July 20, 2021
Stocks don't need a reason to flop. Feel free to dismiss Monday's 2% decline in the S&P 500 as a statistical half-sneeze. Since 1950, the index has averaged two 5% drops a year, according to Lindsey Bell, chief investment strategist at Ally Invest.
But assigning blame is more satisfying, and two easy culprits stand out: a Covid-19 surge and peaking growth.
Cases of Covid-19, especially the fast-traveling Delta variant, are rising in many parts of the world. Will that lead to new, widespread lockdowns? J.P. Morgan says no, because mortality has fallen. But the effect on growth is unclear. I booked travel for a family vacation in late August, and now virus cases are surging at our destination. We haven't canceled, but we're not ruling it out. Assuming we're not the only wait-and-seers, Delta could yet trim demand, even without lockdowns.
With or without more Covid-19 cases, the peak year-over-year earnings growth rate is surely in. The second quarter of 2020 was the first full lockdown quarter, and a dreadful one for company results. Against that easy comparison, Wall Street predicts that companies in the weeks ahead will report 63% earnings growth for the second quarter of this year. But for the third quarter, the estimate is much lower, 23%, and more important than slowing growth might be that upward revisions in earnings estimates have been getting smaller.
"While we don't expect to see earnings declines anytime soon, we are certainly at an inflection point," wrote CIBC Capital Markets stock strategist Ian de Verteuil in a recent note to investors. "It would not surprise us if the scale of earnings surprises moderates."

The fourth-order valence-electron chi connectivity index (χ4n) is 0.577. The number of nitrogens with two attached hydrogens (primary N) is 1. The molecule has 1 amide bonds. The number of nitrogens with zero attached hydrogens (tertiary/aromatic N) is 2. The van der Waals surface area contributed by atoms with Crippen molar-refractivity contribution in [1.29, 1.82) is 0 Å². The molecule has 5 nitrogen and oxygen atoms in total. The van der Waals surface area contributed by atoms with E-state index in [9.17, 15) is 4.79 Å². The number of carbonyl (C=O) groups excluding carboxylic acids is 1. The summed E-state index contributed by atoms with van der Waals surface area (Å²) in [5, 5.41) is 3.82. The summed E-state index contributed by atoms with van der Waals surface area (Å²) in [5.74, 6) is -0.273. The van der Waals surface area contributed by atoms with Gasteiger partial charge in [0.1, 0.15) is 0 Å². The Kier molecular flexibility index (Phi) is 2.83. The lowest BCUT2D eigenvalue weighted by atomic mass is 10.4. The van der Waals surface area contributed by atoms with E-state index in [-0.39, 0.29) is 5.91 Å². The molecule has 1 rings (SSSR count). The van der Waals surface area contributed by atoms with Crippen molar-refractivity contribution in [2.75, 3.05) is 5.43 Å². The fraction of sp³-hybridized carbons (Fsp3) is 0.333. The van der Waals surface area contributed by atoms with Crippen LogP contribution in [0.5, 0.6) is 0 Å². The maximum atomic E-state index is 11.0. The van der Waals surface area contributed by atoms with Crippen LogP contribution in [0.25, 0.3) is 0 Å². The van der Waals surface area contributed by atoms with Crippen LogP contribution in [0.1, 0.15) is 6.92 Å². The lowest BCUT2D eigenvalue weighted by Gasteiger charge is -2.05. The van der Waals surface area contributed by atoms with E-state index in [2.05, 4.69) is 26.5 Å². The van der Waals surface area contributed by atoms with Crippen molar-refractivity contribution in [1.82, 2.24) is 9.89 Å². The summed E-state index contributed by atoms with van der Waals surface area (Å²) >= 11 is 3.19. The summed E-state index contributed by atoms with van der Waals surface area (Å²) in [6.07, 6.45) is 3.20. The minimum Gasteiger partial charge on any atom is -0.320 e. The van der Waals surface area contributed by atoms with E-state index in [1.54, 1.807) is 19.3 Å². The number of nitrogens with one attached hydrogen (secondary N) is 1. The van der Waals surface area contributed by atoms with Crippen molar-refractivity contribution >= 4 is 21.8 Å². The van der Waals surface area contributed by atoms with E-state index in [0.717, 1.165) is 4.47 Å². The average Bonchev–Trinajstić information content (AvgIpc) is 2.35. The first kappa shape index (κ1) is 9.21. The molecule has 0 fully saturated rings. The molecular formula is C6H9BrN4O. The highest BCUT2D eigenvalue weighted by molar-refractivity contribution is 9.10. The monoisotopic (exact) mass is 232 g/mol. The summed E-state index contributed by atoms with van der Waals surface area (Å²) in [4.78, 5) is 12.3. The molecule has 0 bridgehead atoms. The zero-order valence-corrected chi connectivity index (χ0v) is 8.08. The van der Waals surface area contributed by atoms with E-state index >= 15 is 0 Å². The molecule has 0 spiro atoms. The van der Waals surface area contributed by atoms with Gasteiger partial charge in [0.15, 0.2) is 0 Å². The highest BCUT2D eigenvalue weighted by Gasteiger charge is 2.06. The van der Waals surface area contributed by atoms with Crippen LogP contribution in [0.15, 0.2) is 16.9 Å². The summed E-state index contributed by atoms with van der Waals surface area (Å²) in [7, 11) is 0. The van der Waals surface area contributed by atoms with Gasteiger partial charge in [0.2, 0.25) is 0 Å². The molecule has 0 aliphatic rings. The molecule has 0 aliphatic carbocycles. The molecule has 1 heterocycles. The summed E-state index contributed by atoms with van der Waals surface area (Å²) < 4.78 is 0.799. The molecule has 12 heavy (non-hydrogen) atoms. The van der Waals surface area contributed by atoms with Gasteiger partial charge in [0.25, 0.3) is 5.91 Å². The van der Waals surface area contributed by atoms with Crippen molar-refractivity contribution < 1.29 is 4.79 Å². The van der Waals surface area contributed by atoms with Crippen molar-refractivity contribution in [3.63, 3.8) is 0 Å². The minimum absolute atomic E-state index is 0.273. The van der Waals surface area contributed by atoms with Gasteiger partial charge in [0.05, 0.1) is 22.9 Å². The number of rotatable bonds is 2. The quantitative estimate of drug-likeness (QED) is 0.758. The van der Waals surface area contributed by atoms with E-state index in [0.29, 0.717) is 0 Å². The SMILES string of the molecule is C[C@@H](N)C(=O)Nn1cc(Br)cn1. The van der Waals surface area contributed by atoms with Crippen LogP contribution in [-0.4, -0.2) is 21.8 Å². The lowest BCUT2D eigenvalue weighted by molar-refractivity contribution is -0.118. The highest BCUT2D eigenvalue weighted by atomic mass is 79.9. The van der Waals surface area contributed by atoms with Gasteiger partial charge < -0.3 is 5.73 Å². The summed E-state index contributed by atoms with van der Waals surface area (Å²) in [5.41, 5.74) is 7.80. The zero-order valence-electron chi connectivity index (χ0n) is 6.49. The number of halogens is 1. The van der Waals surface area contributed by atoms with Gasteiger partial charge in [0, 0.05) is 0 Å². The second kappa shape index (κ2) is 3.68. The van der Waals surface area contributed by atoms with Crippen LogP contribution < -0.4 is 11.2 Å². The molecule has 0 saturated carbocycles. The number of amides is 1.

One culprit to rule out is inflation. A sudden surge in consumer prices that began three months ago led some investors to wonder whether bond yields would push higher, luring stock investors, and denting stock valuations. But now, the 10-year Treasury yield has fallen to 1.2% from 1.6% over the past three months. The bond market seems supremely confident that faster inflation rates won't stick–so confident that it raises questions about the economic recovery.
As for what stock investors should do, Wall Street has advice to fit any taste. Get defensive, Morgan Stanley strategist Michael Wilson urged on Monday, upgrading the consumer staples sector to Overweight from Neutral. "Boring can be beautiful if the broad market begins to falter," wrote Wilson. He also named the healthcare, real estate investment trust, and telecom sectors as well-positioned now. He downgraded materials to Neutral.
But strategists at J.P. Morgan argue that investors have turned away too quickly from stocks that benefit from economic reopening. "We expect the reflation trade . . . to bounce imminently as Delta variant fears subside and inflation surprises persist," they wrote on Monday.
Here's some good news: CIBC's de Verteuil points out that the S&P 500 returned 10.4% a year over the 15 years ended 1988, when the inflation rate averaged 6.6%; then 13.6% over the next 15 years, with average inflation of 2.7%; and then 11% in the 15 years since, with inflation averaging 2%. His point is that stocks can hold up to varied economic backdrops.
Even after Monday's decline, the S&P 500 trades at 22.6 times this year's projected earnings, which is pricey compared with its history, so don't expect double-digit average returns in the years ahead. But, don't flee stocks. Bonds are handy in a pinch, like Monday's selloff, but the 10-year Treasury pays four percentage points less than the latest reading on inflation. Long-term, paying these prices for stocks is easily a better deal than that.
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